Do We Need Fuzzy Logic In Our Databases?

I was reading in Bart Kosko’s book: Fuzzy Thinking, where he mentioned that in much of our science, math, logic, and culture, we have assumed a world of blacks and whites that doesn’t change. In other words, everything is either true or false. Even our computers are based on this concept of black and white, especially when we notice how it is based on the binary strings of 0s (black) and 1s (white).

This belief of a bivalence world is not new. For instance, Aristotle wrote what he felt were the black-and-white (binary) laws of logic, laws which scientists and mathematicians still use to describe the gray universe. Aristotle’s binary logic reduced to one law:

This law has defined what was considered philosophically correct for more than 2000 years!

But, here comes Albert Einstein to punch through this binary world when he said:

If we think about Einstein’s quote, we realize that the world of binary logic described by Aristotle seems to not fit the world it is intending to describe (real-world). One world is artificial, the other is real. Bart Kosko refers to this phenomena as the mismatch problem:

We thus have a fuzzy world for which we are using a nonfuzzy description. In programming we are using statements that are either true (1) or false (0), while statements about the real world differ. We are trying to present a gross simplification to the real world where truth can lie in the many shades of gray that come in-between just black and white.

The real shift to what Einstein described happened officially by Lotfi A. Zadeh (father of fuzzy logic) from the University of California, Berkely, when he made the fuzzy set theory and fuzzy logic come to existence, by introducing the notion of fuzzy sets in his seminal paper in the year 1965.

Fuzzy logic can be described as follows:

We don’t hear a lot the term fuzzy database, do we? We normally just say database. When we say database, we most likely refer to a regular database where only perfectly described (crisp) data are stored. This I believe is how most databases we work with look like.

But, let’s think about it once more. A lot of data in our real world is vague, uncertain, imprecise, you name it. Wouldn’t storing such data in a database that would assume that the data which is imprecise in nature as precise raise a problem? Ignoring that fact of real-world data imperfection will lead to deformation on how we humans perceive the real-world through our database systems, in addition to eliminating substantial information, which could be critical in some data-intensive application.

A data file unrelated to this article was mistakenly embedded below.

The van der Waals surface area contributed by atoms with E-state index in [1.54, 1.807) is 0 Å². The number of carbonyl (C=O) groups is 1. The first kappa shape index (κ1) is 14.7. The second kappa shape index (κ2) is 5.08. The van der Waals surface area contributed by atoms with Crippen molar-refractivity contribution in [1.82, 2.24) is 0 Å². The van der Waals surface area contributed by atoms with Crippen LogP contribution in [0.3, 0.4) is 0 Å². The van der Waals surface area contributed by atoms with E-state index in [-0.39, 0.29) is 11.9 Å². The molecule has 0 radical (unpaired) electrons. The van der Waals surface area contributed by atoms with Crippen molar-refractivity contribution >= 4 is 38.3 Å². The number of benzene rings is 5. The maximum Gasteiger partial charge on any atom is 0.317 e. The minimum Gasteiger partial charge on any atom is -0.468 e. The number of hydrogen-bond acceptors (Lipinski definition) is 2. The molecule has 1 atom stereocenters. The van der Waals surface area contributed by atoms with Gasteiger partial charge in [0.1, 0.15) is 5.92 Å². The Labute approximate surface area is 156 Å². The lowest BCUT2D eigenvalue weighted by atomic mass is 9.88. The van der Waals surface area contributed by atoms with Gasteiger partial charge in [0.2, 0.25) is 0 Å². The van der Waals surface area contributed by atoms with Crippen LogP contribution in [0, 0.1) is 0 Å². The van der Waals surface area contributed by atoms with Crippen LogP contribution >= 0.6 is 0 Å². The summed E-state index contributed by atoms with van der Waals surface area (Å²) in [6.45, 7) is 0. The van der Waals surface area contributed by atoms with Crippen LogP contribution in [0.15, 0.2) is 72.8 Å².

Here comes what we call fuzzy databases to the play. Fuzzy databases aim at bringing a database which is able to deal with the uncertain real-world data using fuzzy logic. It strives to handle the imperfect information we have in our databases.

A question that may arise here is, are there situations where a fuzzy database could take on a problem that a traditional database would have issues with? The answer is simply yes, and I believe many.

Let’s take an example on that: FuzzBoxTM. This is a fuzzy database which explains three main problems it can solve, a traditional database would not be able to: (1) Database containing dirty data (database doesn’t refer to the same item the same way); (2) Database containing slightly different duplicate data, as opposed to the easy to find exact duplicates; and (3) Searching the database with a misspelled item, which is something very natural to occur.

With the above situations, a traditional database would suffer, which leads us (as users) to suffer too. When we have dirty data, our website or application will not work properly, leading us to lose productivity and business. Removing the duplicates causes the website or application to run more efficiently, and thus, increasing productivity. Not matching an item that actually exists in the database, just because of some misspelling, will cause the lose of productivity and business.

FuzzBoxTM demonstrates an example when we have a misspelled name of some country. Let’s try different scenarios with the country name Jordan. If you write the country as Jordna (replacing only the last two letters), a traditional database would just tell you that it has no such country. Let’s try searching for Jordna in FuzzBoxTM. Look how it returned Jordan with score 2, which is the highest score, and thus our match. Try now typing the following forms of the country name, and see how you get a high score return value to Jordan: jodran, jaodran, ordan, jorrdan, jjordann.

Doesn’t that look interesting? Even for severe misspellings, we are getting a return value to our query, as opposed to null returns if we just misspell even one letter.

This was just a simple example to show how weak traditional databases can be, not mentioning their weaknesses when it comes to relating ambiguous data together (i.e. relations).

Thus, I believe that fuzzy logic should be an essential part of each database, as it will save us a lot of pain.



Research Fellow @ Massachusetts General Hospital/Harvard Medical School |

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